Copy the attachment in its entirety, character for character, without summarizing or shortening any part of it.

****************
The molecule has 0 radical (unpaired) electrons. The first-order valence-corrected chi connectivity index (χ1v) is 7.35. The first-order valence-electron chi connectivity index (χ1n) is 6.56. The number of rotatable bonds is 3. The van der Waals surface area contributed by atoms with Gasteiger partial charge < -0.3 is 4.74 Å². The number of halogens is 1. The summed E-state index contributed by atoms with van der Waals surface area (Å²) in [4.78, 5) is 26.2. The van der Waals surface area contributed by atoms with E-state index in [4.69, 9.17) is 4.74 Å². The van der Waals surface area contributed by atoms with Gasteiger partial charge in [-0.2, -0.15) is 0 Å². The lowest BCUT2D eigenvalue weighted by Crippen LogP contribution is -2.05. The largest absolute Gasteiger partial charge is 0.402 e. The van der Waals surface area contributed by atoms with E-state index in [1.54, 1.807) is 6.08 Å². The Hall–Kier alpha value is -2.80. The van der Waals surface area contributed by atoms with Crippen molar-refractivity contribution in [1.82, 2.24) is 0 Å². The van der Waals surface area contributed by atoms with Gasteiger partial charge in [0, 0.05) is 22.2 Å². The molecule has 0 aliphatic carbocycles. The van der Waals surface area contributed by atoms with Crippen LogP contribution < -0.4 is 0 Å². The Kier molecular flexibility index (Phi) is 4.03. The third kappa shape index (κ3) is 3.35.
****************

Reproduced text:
The molecule has 0 radical (unpaired) electrons. The first-order valence-corrected chi connectivity index (χ1v) is 7.35. The first-order valence-electron chi connectivity index (χ1n) is 6.56. The number of rotatable bonds is 3. The van der Waals surface area contributed by atoms with Gasteiger partial charge < -0.3 is 4.74 Å². The number of halogens is 1. The summed E-state index contributed by atoms with van der Waals surface area (Å²) in [4.78, 5) is 26.2. The van der Waals surface area contributed by atoms with E-state index in [4.69, 9.17) is 4.74 Å². The van der Waals surface area contributed by atoms with Gasteiger partial charge in [-0.2, -0.15) is 0 Å². The lowest BCUT2D eigenvalue weighted by Crippen LogP contribution is -2.05. The largest absolute Gasteiger partial charge is 0.402 e. The van der Waals surface area contributed by atoms with E-state index in [1.54, 1.807) is 6.08 Å². The Hall–Kier alpha value is -2.80. The van der Waals surface area contributed by atoms with Crippen molar-refractivity contribution in [1.82, 2.24) is 0 Å². The van der Waals surface area contributed by atoms with Gasteiger partial charge in [0, 0.05) is 22.2 Å². The molecule has 0 aliphatic carbocycles. The van der Waals surface area contributed by atoms with Crippen LogP contribution < -0.4 is 0 Å². The Kier molecular flexibility index (Phi) is 4.03. The third kappa shape index (κ3) is 3.35.